Had the Babri mosque demolition been only an act of right-wing wantonness activated and executed by a party for political gains, the dispute wouldn’t have survived for hundreds of years. On the contrary, the fact that this dispute refused to die down, leading to the demolition of the mosque, points to an anger of suppressed history that has been denied articulation and validity.
The beauty of the judgment — that gives the entire, disputed 2.77 acres of land to Hindus (via a trust) for construction of a Ram Temple and five acres of land to Muslims at an alternate spot to be identified by the Centre and state governments — is that it acknowledges the acts of desecration of the Babri mosque by placement of idols and eventual demolition in 1992 as illegal, condemns the acts but also recognises the necessity of acknowledging the fact that the site has always been a place of worship for Hindus and an article of faith that it is the birthplace of Lord Ram.
Addressing and acknowledging this article of mass faith would have been enough, but the judgment excels exactly at this point by arriving at this conclusion through logic and evidence. It is worth quoting from the judgment in this context. As an adjudicator of essentially title suits, the court first establishes the inalienable right of worship of Hindus over the outer courtyard, and then proceeds to establish their right of worship in the inner courtyard — the main point of dispute.
The judgment observes: “there is clear evidence to indicate that the worship by the Hindus in the outer courtyard continued unimpeded in spite of the setting up of a grill-brick wall in 1857. Their possession of the outer courtyard stands established together with the incidents attaching to their control over it.”
In other words, while the Hindus have “established a clear case of a possessory title to the outside courtyard by virtue of long, continued and unimpeded worship at the Ramchabutra and other objects of religious significance”, when it comes to inner courtyard, they have contesting claims. And here, “there is evidence on a preponderance of probabilities to establish worship by the Hindus prior to the annexation of Oudh by the British in 1857. The Muslims have offered no evidence to indicate that they were in exclusive possession of the inner structure prior to 1857 since the date of the construction in the sixteenth century.”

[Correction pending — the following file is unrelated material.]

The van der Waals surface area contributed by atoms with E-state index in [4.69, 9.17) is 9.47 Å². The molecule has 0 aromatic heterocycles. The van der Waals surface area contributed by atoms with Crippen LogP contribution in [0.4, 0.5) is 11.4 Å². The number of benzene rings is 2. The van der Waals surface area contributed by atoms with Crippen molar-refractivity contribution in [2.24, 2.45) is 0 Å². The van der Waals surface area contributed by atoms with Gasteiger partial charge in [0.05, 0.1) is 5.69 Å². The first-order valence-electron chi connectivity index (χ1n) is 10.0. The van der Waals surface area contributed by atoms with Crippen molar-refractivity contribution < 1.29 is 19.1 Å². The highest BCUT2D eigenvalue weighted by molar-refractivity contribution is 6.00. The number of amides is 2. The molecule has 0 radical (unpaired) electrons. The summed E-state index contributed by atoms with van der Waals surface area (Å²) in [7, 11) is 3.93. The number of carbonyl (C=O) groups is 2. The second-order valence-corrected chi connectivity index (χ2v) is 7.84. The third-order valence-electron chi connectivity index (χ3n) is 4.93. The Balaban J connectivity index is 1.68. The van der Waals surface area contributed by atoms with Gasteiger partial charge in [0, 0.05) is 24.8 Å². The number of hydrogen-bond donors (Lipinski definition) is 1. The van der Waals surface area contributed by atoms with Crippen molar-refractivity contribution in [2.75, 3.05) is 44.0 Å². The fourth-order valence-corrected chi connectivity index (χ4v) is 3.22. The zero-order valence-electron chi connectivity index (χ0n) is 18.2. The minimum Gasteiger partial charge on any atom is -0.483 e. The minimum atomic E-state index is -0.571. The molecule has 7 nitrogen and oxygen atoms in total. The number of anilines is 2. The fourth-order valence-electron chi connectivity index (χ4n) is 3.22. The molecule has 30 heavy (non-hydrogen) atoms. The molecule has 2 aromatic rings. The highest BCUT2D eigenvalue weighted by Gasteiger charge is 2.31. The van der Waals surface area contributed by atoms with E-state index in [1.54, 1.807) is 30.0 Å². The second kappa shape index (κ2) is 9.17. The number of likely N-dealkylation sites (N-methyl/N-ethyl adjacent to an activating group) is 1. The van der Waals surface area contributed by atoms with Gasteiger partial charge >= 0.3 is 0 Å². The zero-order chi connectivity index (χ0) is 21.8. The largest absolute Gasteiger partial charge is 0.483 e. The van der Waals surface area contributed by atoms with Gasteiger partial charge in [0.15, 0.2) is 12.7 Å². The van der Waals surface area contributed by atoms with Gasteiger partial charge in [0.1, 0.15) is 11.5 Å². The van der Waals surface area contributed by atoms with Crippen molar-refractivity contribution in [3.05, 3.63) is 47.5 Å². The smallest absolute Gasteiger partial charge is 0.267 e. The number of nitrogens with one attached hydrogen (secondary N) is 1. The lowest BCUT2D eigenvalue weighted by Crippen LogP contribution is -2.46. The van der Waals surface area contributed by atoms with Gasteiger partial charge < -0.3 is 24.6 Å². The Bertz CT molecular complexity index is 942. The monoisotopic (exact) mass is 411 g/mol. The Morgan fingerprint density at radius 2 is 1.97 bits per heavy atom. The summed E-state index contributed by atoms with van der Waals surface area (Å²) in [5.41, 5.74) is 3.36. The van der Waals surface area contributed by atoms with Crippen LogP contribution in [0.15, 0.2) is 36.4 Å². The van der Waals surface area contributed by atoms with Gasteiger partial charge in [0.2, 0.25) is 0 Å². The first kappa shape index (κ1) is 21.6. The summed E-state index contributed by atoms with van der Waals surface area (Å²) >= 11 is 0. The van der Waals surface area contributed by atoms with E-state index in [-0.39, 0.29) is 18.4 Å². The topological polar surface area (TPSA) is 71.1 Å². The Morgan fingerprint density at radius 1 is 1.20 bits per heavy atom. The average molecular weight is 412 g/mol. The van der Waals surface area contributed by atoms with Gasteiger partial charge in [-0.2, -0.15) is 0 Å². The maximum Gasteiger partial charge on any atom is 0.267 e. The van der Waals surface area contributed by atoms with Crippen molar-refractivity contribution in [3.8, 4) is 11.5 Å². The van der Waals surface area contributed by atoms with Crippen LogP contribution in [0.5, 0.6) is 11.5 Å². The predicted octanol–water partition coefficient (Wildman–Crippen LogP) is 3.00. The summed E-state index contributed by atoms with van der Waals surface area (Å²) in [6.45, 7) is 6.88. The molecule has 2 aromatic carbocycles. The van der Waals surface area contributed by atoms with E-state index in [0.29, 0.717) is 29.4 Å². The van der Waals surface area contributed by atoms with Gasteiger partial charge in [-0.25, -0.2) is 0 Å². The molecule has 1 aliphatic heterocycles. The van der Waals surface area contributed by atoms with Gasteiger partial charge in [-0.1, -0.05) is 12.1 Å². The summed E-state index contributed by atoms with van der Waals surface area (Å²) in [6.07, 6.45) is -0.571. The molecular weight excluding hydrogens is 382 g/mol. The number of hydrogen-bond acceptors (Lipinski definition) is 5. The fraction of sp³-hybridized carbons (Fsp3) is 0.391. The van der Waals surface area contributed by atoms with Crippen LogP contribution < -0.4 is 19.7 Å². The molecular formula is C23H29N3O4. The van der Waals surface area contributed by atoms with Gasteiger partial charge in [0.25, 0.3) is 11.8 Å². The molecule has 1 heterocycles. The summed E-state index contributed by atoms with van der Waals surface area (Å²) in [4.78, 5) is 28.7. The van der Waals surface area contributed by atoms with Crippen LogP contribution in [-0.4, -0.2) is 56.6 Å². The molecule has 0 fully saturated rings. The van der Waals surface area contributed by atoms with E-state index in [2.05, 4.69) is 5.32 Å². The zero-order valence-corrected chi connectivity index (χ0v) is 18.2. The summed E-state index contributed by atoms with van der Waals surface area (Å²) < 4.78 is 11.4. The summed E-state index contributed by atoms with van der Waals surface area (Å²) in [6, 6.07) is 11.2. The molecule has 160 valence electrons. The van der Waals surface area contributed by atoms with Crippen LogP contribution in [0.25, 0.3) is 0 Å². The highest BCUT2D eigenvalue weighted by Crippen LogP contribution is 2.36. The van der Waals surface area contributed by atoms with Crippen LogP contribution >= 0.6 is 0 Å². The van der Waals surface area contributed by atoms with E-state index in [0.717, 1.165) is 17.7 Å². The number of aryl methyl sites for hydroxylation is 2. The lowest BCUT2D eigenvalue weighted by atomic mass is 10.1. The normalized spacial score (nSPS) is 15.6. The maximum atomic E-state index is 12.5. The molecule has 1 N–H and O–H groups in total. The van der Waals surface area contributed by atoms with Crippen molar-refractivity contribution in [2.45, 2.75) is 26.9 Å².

This is the nub of the dispute and the court makes it clear why the title suit must be settled in favour of Hindus even as we acknowledge that demolition of the mosque was wrong, and therefore the Muslims are entitled to five acres of land in an alternate site at Ayodhya. It is worth stressing that while demolition of a mosque is wrong, the act of demolition cannot be considered as a factor while deciding on titular claims.
Finally, the handing over of the land to a trust to be set up by the government within three months is aimed at achieving two objectives. One, preclude a sense of triumphalism in one community over another and two, transfer some of the responsibility to the Centre.
In the times to come and given India’s demographic and cultural complexity, the judgment may prove to be an invaluable legal treatise that upholds “justness” and delivers impartial treatment to a vexed and emotional case.
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Updated Date: Nov 09, 2019 18:42:26 IST